JAPAN'S COOPERATION FOR AFRICA BY FIGURE Ministry of Foreign Affairs of Japan
TOP PAGE
Current Situations in Africa History of TICAD ODA to Africa ODA for Real Fruition
MAIN PAGE
The Number of Children Who Have Gained the Opportunities for Education as a Result of Japan's Programs for the Construction and Maintenance of Schools
[ Results of the Tokyo Agenda for Action in TICAD II ]
CASE 2 Toward Eliminating Regional Gaps in Education
Malawi:The National Implementation Program for District Education Plans
Target: All 33 provinces in Malawi. Drafting educational plans that meet the actual needs in each province with the cooperation from local staff. Constructing their own schools on their own.
The introduction of a free-for-all elementary school education plan had led to increased school attendance on an elementary school level to a great degree. However, given the rapid increase in education-related demand, there was not yet sufficient infrastructure, including classrooms, textbooks, and teachers, and as a result the deterioration of the quality of elementary and secondary education became an issue.

In order to solve this problem and to provide appropriate administration-level services in education, the Malawian Government indicated that they needed Japanese support in technical cooperation for strengthening the capacities of the central and local administration systems. The Japanese Government's answer was the "National Implementation Program for District Education Plans." The first phase of this program was the introduction of the District Education Plans (DEPs), now conducted in 33 prefectures provinces in Malawi.

Some of the questions facing us were like this: where should we construct school buildings and in which regions? How could we secure the children´┐Żs access to schools? The two years from 2000 were spent on drafting a basic school mapping (district planning), research and analyses on the situations surrounding education, and discussing the Development of Education Plans (DEPs). One in every six provinces was chosen as a "test province," and also training workshops for the DEPs were organized throughout Malawi. Not only representatives from the province assemblies and administrations, but also village oligarch and children-the chief beneficiaries in education-actively participated in the workshops, and it resulted in promoting a renewed understanding of the importance of education and in making them aware of their own active roles in the creation and administration of the schools: that was the concept of "ownership" needed among the Malawians.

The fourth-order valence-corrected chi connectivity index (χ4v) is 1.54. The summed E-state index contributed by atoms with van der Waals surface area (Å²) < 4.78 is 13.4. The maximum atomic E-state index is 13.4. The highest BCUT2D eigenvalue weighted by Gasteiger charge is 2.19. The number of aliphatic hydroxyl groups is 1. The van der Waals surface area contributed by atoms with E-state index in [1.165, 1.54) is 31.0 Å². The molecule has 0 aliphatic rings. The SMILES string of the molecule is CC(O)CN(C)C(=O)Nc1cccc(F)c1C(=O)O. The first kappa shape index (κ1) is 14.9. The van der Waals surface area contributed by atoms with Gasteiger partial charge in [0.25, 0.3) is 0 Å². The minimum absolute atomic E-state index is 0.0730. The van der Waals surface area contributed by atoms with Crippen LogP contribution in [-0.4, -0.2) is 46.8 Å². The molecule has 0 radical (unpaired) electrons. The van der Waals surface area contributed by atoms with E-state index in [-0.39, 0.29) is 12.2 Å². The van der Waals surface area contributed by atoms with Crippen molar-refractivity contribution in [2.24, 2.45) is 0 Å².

That is the history of the DEPs, conducted in all 33 provinces in Malawi. The Malawian Government itself also contributed by requesting follow-up projects needed for the DEPs, and in response, Japan is in the middle of conducting and completing the National Implementation Program for District Education Plans by 2005. The goals of this project include expansion of the DEPs from pilot provinces to other regions and, more importantly, providing the Malawians (including responsible people - educators and politicians - in the central and regional governments) with the means to achieve the implementation of education and the creation of appealing learning environments.

Many things, including making estimates within a given budget, setting a time table of delivery and supplying of teaching tools, such as textbooks and desks, are new to the Malawians: many of them are in fact often confused. In order to achieve the skills needed to make practical plans for school administration, they themselves need to try and see what is possible. There are so many problems waiting to be solved, such as further planning of teacher training programs, supplying teaching materials and tools, and providing teachers with housing. However, the eagerness and high motivations among the Malawians in charge of education are a clear sign that there is bright future in Malawi.



•First page of ODA for Real Fruition •CASE 1 •CASE 2 •CASE 3 •CASE 4 •CASE 5 •CASE 6
[ BACK ]
Glossary for a New Understanding of Africa
In this site "Africa" covers all african nations (53 countries) including the North and southern african countries than the Sahara.
Published by : Ministry of Foreign Affairs
Middle Eastern and African Affairs Bureau, First and Second African Divisions, 2-11-1, Shibakoen Minato-ku, Tokyo 105-8519, Japan
Telephone : 03-3580-3311
Copyright:1995-2003 The Ministry of Foreign Affairs of Japan